Friday, May 25, 2012

acute rejection

It is early, but I'm awake to stare at this blinding screen, because I didn't sleep well. In other words, I could no longer stare at the ceiling (and prevent my mind was wandering). so, I made a cup of coffee, poured a simple breakfast of cereal and goat's milk, and decided to type a few lines before heading to work. 

(sidebar: I really should write about work more often. I am working with some very interesting children. It can be very challenging, but I am learning a lot from these experiences).

It seems that it is only during difficult times that I find myself with a need to write. My pile of adolescent journals should speak to that (and dark poetry written on scrap paper strewn throughout). 

The truth is that James and I are in pre-marital bliss. We are both glowing with joy at thoughts of sharing our lives together. We talk about the future with optimism and hope. We will be grandparents together. We will hike the West Coast Trail. We try to believe that survival is all about attitude. We tell ourselves that James will be the exception. 

The problem? We are not immune (pun-intended) to the realities of Cystic Fibrosis and post-transplant complications. James has had an exceptional year with (relatively) minor difficulties, and the most incredible gains in all areas of his life. We live our lives with gratitude for each and every day, but that doesn't change our resolve: James will not be a statistic. 

We weren't prepared to hear those words on the answering machine: James has rejection. It is acute rejection. It is only level one. (What does that mean?). It often is not treated, because it resolves on its own.

We don't know a lot more. The rejection showed up at his 1 year post-transplant bronchoscopy. We were not informed. It wasn't a concern. Then, James' spirometer readings started to decline steadily. It started with a 5% drop at his recent pulmonary function test (PFT). This progressed to several mornings with a 10% decrease in lung function. Yesterday, James had a 30% decrease. He went to get batteries in hopes that it was a malfunction of the machine. It wasn't.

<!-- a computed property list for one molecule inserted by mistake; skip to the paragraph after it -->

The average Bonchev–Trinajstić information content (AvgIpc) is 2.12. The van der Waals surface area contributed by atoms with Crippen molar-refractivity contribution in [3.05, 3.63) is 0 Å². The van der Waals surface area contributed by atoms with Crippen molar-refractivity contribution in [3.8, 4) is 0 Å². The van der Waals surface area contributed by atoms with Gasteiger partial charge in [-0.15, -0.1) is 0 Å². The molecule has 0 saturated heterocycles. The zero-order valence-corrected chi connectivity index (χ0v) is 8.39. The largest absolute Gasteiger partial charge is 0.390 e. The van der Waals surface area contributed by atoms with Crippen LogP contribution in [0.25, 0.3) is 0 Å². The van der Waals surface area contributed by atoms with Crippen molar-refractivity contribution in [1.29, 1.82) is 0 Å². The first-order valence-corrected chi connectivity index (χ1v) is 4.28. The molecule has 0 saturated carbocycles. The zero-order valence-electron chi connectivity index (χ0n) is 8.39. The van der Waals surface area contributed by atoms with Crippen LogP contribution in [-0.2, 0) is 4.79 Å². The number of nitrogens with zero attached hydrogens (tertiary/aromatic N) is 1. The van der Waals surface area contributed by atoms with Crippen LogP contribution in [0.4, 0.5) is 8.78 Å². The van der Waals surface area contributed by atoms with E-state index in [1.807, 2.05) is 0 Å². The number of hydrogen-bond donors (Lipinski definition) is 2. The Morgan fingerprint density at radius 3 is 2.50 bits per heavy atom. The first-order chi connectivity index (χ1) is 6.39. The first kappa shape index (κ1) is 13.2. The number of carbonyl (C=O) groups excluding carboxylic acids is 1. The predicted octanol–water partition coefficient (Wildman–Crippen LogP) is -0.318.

We called the transplant team and waited. I was scared, but I was (and am) trying not to panic. Acute rejection is treatable. It was caught early. Toronto is the best place to be. I am telling myself this over and over again. The doctors do not seem to be concerned. That must be a good sign.

The message systems allows for communication with the transplant team. We leave messages. We receive messages. We don't get to talk. We have to trust the team.

The wait for the phone to ring was reminiscent of James' 9 months with that pre-transplant pager. I remember the anxiety. I remember the uncertainty. Would the call come in time? It didn't matter the length of the wait. It always feels too long. It always feels urgent. The difference? We were waiting for good news. James would be getting his lungs. Now? We are waiting for information and a plan.

We are still waiting. The doctor was unavailable yesterday. James needs to go for more tests, but it is not safe for him to be at the hospital. Fridays are clinic days for individuals with burkholderia cepacia. It is a scary bug. It is highly communicable. It can have devastating (and often life-threatening) consequences. 

We might need to wait for Monday. We are good at waiting. James waited 10 months to qualify for transplant. We waited 9 months together with a pager on his belt. We were done waiting post-transplant. James was ready to live. We were ready to live together.

We know that we can get through anything together. Our first year together was a testament to that fact. We will do our best to enjoy the weekend, and stay distracted. We are so grateful to be able to participate in CF Canada's Great Strides on Sunday. We both met our fundraising goals. It will be great to give back to the community.

That is all for now. I have to go to work, find distraction, and focus on the positive.